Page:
In addition to human casualties on both sides and the severe effects on the infrastructure and economy of Ukraine, the Russia – Ukraine tension has caused a recession in most countries around the world. Although everyone is affected, some industries in EU are affected more than the others.
In this insight, we examine the industries most negatively affected by this tension.
Most Impacted Industries in the EU:
Table 1: Industries with the highest increase in Probability of Default (PD) in the Baseline scenario
Source: S&P Global Market Intelligence. As of June 15, 2022. For illustrative purposes only (France, Germany, Italy, Netherlands and Spain).
Airlines: The closing of Russian airspace and ban on overflights forced airlines to reroute their flights adopting longer routes requiring incurring increased fuel and crew costs. This factor together with the increase in Jet fuel caused in increase in flight tickets. The airline industry was already a very competitive one with low margins and now the increased flight prices and longer flight durations is discouraging price-sensitive / leisure clients from travelling creating a big challenge for airlines in their effort to recover increased costs and stay profitable.
Energy: EU countries, in recent years have created a dependency on gas from Russia. Russia-Ukraine tension has upset the smooth supply of Gas from Russia to Europe with question mark as to whether it will continue at all. European countries like Germany and others are now in desperate need to find alternative suppliers but this is by no means an easy task. The increased demand and shortage of supply to Europe is pushing prices up with inflationary pressures on the whole economy. The alternative solutions to Gas supplied through gas pipes from Russia also have much higher transportation costs which inevitably is transferred to the consumers.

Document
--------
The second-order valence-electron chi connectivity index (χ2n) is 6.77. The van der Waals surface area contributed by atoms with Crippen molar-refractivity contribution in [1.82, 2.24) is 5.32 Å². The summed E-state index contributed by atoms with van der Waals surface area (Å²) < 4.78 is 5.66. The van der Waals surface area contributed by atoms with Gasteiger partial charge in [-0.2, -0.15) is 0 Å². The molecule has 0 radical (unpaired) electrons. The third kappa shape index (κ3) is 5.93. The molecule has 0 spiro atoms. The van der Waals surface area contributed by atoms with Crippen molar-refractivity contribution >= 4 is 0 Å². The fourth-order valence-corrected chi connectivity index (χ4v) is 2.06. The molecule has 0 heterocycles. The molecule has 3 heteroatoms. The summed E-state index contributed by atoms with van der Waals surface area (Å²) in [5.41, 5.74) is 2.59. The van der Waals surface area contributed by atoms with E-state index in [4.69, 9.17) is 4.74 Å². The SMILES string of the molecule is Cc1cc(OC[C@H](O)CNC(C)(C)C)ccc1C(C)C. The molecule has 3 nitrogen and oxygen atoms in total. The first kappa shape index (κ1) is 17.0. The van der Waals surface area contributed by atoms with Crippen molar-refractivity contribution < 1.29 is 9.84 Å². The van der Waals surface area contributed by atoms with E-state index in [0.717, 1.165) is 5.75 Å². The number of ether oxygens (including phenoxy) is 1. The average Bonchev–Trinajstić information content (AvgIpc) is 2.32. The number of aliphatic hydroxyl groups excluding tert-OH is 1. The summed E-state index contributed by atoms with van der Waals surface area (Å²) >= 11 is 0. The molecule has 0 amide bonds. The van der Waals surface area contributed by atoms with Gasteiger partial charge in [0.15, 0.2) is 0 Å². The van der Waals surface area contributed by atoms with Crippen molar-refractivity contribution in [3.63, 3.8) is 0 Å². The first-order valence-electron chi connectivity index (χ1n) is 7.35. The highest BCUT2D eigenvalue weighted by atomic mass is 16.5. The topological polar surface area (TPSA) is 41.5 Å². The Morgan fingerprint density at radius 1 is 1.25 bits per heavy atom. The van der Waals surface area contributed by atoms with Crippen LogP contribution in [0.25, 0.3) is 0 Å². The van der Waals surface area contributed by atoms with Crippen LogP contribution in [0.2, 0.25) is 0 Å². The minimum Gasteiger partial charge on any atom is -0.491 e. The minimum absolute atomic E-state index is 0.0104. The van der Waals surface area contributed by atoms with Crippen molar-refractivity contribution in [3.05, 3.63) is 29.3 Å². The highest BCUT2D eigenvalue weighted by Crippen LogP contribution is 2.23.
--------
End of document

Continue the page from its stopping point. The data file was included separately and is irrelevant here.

Wholesale & Retail: Although this sector is not severely affected by energy costs, it is affected is affected significantly by inflationary pressures resulting both from energy prices but also from raw materials price increase in farming. Ukraine is a major supplier of grains, and the disruption of this supply of grains together with low production of grains in South America this
season due to adverse weather conditions has caused agricultural raw materials to almost double in price having a knock-on effect on all products using them is raw materials. The rising inflation will inevitably push up employee costs up and erode the margins of retailers. Some consumer product manufacturers instead of increasing prices have reduced the size of their products whilst maintaining similar prices thereby giving rise to a new term “shrinkflation” but there are reports to consumers reacting to this practice.
Construction Materials: This sector is another victim of high energy costs and inflationary pressures in general as well as supply chain disruptions. Companies in this sector depending largely on energy eg cement producers have seen a noticeable increase in their costs. These companies are also affected by the general economic recession since the tension started and caused households to postpone their plans to invest in new households.
Metals & Mining: This is a sector significantly dependent on energy and hence it is directly affected by increased energy costs. The reduction in metal exports from created increases in prices which are passed on to the consumers. The volatility of metal prices though is still a significant risk for this sector.